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Are jobseekers failing at the first hurdle?

Written by Kimberley Startup | November 28, 2011 | 0 Comments

When applying for a vacancy, do you tailor your CV? It’s a question often put to jobseekers and whilst we all know we should to increase our chances, not everyone does.

Statistics from webrecruit’s latest Jobseeker Survey has highlighted the issue, revealing that just 30%* of job seekers always tailor their CV when applying for a vacancy.

In light of latest news that UK unemployment rose by 129,000 in the three months to September to 2.62 million, it seems that this crucial step is being overlooked in the application process.

Phil Roebuck, CEO of webrecruit, commented: ‘This statistic is especially concerning considering just how fierce the competition is for jobs.  To put it into context, we’re seeing an increase in applications for all our clients’ vacancies across the board.

‘For example, a vacancy for a PA role in London received over 230 applications in just one week; a sales and marketing assistant saw over 700 responses. When you’re manually screening this volume of interest, you need applications to be tailored to get the employer’s interest’.

Whilst the survey showed some positive signs with over 60% of respondents always sending in a customised covering letter, and the number of resources used to find a job increasing, job seekers are running the risk of failing at the most crucial stage.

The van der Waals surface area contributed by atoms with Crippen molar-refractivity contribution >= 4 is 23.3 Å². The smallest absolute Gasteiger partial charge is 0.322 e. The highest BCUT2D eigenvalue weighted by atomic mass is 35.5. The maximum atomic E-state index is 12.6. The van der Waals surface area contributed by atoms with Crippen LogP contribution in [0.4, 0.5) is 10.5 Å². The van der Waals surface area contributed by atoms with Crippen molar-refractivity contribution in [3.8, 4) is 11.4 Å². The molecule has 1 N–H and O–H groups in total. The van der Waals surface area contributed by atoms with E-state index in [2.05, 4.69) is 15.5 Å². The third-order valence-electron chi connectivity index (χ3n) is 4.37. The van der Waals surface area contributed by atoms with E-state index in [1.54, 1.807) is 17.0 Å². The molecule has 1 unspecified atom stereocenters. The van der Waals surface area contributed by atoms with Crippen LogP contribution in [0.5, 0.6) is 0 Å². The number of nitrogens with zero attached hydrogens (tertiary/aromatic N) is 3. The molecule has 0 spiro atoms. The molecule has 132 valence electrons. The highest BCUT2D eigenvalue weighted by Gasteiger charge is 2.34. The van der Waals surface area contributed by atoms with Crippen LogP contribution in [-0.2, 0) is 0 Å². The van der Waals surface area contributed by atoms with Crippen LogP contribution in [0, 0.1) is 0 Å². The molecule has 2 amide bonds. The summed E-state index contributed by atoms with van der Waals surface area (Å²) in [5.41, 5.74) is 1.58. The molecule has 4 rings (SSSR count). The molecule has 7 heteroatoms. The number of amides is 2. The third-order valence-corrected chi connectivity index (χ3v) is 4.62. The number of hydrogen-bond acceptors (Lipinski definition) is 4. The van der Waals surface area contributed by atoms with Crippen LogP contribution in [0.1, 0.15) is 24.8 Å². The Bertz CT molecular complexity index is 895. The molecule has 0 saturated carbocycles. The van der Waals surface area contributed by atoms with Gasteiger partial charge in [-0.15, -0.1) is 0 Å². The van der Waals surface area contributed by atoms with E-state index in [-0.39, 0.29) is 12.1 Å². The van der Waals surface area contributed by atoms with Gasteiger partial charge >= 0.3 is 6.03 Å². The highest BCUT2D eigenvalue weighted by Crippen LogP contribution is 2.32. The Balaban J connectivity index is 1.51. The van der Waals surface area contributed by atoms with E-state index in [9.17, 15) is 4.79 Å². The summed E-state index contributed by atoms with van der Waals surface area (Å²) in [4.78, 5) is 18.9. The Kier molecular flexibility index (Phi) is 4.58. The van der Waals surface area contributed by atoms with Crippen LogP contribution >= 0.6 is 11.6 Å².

Lee Tonge, one of the industry’s most respected professional CV Consultants and owner of The CV Store, lent his suggestions to candidates:

‘With the significantly increased number of applicants for each vacancy, tailoring your CV for a specific role is a no-brainer. Take the effort to analyse each job specification and extract the relevant keywords for inclusion within your CV.

‘Recruiters will know who has / hasn’t taken the effort when making an application.  It’s surprising just how many CV writing clients we see who tell me they’ve been applying for a specific role with no feedback, when, upon reviewing their CV, they’ve been distributing a generic CV to literally hundreds of companies with no thought for the position they’ve applied to.’

Sian Bradley, a recent Masters graduate in Architecture, has been out of work since September. After months of searching for her Part 2 placement, she’s changed her approach and designed an original approach to job hunting.

She said: ‘Especially in my industry where jobs are scarce, it’s really important to get the hiring manager’s eye.

‘Prospective architecture practices must receive a vast amount of email or paper CVs, so I chose to create a mini hard copy portfolio showcasing the skills I have learned that are relevant to the practice in question. I’m hoping this out-of-the-box thinking will make my application memorable’.
*Webrecruit Jobseeker Survey – 31.7% of candidates answered ‘yes, I always adapt my CV’.

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